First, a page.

The Truth About Epidurals During Labor: Benefits and Risks for You and Your Baby

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When you're expecting, it feels like there's one big decision after another: which stroller to purchase, whether or not to breastfeed, how to decorate the nursery -- and the list goes on and on.

But when the time finally comes to deliver your little bundle, many women struggle with another big decision: epidurals.

Chances are, if you're pregnant, then someone has already asked you if you plan to have a natural childbirth, by which many people are asking whether or not you plan on getting an epidural. An epidural involves injecting a numbing agent into and around the spinal nerves in the lower back. A sterile guide needle and a small tube (like a catheter) are inserted into the epidural space of the spinal cord.

Many women choose to get an epidural as an effective form of childbirth pain relief, as it completely numbs the area above and below the point of injection, allowing them to remain fully awake during the delivery. Administered by an anesthesia specialist, it can be used for both a vaginal birth and a Cesarean delivery.

Due to all of the common myths and inconsistent information floating around out there about epidurals, many women find themselves confused and conflicted about the procedure. We consulted Dr. Steve Santi, anesthesiologist at Centennial Medical Center in Nashville, to help us get to the bottom of this sometimes-controversial medical procedure so that you're able to make the decision that's best for you and your baby.

What does it feel like?
"The first sensation during insertion of an epidural is a small needle stick and mild, brief burning sensation when numbing the skin at the insertion site in the lower back," Dr. Santi explains. "As the epidural needle is inserted the normal sensation is one of pressure or a mild ache. When the epidural catheter is inserted through the needle the patient may feel a brief tingle sensation in the buttocks or legs similar to 'hitting your funny bone.'"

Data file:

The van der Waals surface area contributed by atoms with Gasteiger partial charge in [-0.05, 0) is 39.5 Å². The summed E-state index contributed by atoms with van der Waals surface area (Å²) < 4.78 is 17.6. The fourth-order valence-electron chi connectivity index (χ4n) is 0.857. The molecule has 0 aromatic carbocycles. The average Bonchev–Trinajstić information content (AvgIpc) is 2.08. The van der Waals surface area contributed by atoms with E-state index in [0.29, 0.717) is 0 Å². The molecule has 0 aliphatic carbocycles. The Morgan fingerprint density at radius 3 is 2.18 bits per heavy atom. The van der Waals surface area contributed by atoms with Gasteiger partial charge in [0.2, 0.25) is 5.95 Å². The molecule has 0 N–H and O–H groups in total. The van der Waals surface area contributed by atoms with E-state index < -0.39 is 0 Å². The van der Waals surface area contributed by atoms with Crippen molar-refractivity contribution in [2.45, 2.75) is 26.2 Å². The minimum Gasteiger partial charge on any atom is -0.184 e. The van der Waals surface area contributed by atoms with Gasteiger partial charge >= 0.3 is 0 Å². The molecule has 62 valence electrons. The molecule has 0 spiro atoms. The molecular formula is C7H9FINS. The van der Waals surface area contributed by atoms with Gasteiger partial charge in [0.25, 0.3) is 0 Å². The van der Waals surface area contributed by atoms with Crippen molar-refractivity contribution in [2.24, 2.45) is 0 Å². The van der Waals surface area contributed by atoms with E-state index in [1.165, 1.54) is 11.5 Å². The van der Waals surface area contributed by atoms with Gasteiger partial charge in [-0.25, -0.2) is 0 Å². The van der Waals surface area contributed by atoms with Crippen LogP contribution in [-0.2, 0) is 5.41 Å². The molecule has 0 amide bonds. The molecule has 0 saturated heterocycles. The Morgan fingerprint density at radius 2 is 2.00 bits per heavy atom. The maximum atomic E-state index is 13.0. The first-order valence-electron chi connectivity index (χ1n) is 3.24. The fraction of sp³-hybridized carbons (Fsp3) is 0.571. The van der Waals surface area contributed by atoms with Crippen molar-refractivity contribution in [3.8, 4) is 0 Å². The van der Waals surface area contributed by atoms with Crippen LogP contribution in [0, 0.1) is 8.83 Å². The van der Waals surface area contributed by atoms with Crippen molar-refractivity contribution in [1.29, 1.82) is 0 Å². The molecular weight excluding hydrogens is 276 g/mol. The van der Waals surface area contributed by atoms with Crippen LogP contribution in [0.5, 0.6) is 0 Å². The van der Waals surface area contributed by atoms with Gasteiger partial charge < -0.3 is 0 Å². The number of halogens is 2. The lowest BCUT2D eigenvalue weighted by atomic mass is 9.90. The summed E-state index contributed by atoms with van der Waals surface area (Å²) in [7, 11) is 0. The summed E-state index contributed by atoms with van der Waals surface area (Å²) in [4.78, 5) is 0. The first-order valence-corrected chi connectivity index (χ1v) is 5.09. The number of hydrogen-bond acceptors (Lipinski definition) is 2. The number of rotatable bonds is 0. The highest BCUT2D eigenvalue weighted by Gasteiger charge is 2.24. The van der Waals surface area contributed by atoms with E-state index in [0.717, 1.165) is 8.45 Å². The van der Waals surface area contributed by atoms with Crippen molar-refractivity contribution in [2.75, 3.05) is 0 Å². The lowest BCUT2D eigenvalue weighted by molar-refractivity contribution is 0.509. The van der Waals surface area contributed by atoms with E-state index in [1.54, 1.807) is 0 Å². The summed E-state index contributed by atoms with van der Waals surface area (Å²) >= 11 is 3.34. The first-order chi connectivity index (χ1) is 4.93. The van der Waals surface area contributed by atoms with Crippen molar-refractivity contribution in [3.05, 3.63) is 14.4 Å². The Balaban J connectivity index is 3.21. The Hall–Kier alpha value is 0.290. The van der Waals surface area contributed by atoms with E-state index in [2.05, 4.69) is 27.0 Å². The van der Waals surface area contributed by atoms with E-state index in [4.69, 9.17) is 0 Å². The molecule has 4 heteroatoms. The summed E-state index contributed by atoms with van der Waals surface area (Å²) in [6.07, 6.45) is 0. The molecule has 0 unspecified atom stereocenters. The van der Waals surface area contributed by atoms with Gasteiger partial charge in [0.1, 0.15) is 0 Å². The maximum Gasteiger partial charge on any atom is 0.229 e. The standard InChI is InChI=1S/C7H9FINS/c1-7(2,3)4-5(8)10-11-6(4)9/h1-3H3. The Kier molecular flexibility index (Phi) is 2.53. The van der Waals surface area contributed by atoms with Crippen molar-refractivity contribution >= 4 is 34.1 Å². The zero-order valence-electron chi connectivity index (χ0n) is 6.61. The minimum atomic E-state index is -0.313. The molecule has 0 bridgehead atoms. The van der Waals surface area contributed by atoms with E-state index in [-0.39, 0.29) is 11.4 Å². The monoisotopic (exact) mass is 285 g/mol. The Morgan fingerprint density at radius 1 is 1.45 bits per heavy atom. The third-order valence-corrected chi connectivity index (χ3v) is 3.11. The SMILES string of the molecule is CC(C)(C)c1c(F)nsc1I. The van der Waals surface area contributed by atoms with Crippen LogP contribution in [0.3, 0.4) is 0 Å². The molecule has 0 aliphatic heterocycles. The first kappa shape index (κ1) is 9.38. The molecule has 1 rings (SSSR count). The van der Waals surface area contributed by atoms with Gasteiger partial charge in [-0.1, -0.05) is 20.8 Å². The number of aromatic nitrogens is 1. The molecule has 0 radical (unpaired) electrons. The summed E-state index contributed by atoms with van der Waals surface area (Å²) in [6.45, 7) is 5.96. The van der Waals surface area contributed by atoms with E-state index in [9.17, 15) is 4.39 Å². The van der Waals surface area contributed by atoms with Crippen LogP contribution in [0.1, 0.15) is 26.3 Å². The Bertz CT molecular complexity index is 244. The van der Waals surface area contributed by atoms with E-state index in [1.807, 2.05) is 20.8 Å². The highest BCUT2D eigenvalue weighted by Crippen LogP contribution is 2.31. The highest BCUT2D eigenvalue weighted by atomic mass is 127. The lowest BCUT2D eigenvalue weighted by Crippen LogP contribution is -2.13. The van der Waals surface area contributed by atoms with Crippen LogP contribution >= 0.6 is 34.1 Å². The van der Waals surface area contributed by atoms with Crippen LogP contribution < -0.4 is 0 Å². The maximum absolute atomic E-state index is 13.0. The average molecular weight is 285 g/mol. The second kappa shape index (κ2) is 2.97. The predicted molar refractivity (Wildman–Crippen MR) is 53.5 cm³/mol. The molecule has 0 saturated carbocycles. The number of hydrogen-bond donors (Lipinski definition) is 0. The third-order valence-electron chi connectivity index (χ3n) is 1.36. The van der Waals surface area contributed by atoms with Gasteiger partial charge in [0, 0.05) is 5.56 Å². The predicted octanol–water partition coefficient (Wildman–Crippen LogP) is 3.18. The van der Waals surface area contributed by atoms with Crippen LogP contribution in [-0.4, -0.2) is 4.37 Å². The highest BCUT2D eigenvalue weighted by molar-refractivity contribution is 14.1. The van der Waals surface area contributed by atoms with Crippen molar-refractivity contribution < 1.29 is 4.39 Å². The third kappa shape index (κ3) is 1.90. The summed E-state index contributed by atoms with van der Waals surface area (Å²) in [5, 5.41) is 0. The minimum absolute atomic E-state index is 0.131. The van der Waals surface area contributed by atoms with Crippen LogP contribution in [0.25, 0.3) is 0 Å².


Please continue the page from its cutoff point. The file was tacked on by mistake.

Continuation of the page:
Much to the mother's relief, once the epidural is dosed with local anesthetic she will usually notice a decrease in intensity of contractions within five to ten minutes, and the sensation in her legs may range from warm and tingling to very numb and heavy.

What are the pros of receiving an epidural?
"The most obvious benefit of an epidural is being able to experience [labor and delivery] without severe pain," Dr. Santi says. "The indirect benefit is a decrease in the stress response to pain which can benefit both the mother and baby." And another benefit for the baby? The exposure to medication is minimized as compared to oral or IV pain medications with epidurals.

Of course, labor is a very individual experience and some women have an excellent experience with natural childbirth, too.

Can the epidural be harmful to the mother or baby?
"In the rare event of an adverse reaction, such as a seizure, to the local anesthetic in the epidural, the baby could be affected along with the mother. The most common side effects affecting the mother are decreases in blood pressure. This is why patients are monitored closely and changes in their vital signs are treated promptly," Dr. Santi explains.

Detractors of labor epidurals will also argue that it deprives the mother of the full experience of birthing and that they slow down or prolong the labor process.


But Dr. Santi describes this effect as temporary. "While contractions may decrease initially after the epidural is dosed, the overall duration of labor is not affected."

As with any procedure, there are a few complications that can occur with an epidural: bleeding, infection, neurologic injury, or headache associated with a spinal puncture. But should you decide an epidural is right for you, know that Dr. Santi assures us though significant, these risks are extremely uncommon and far outweighed by the benefits of epidural pain relief.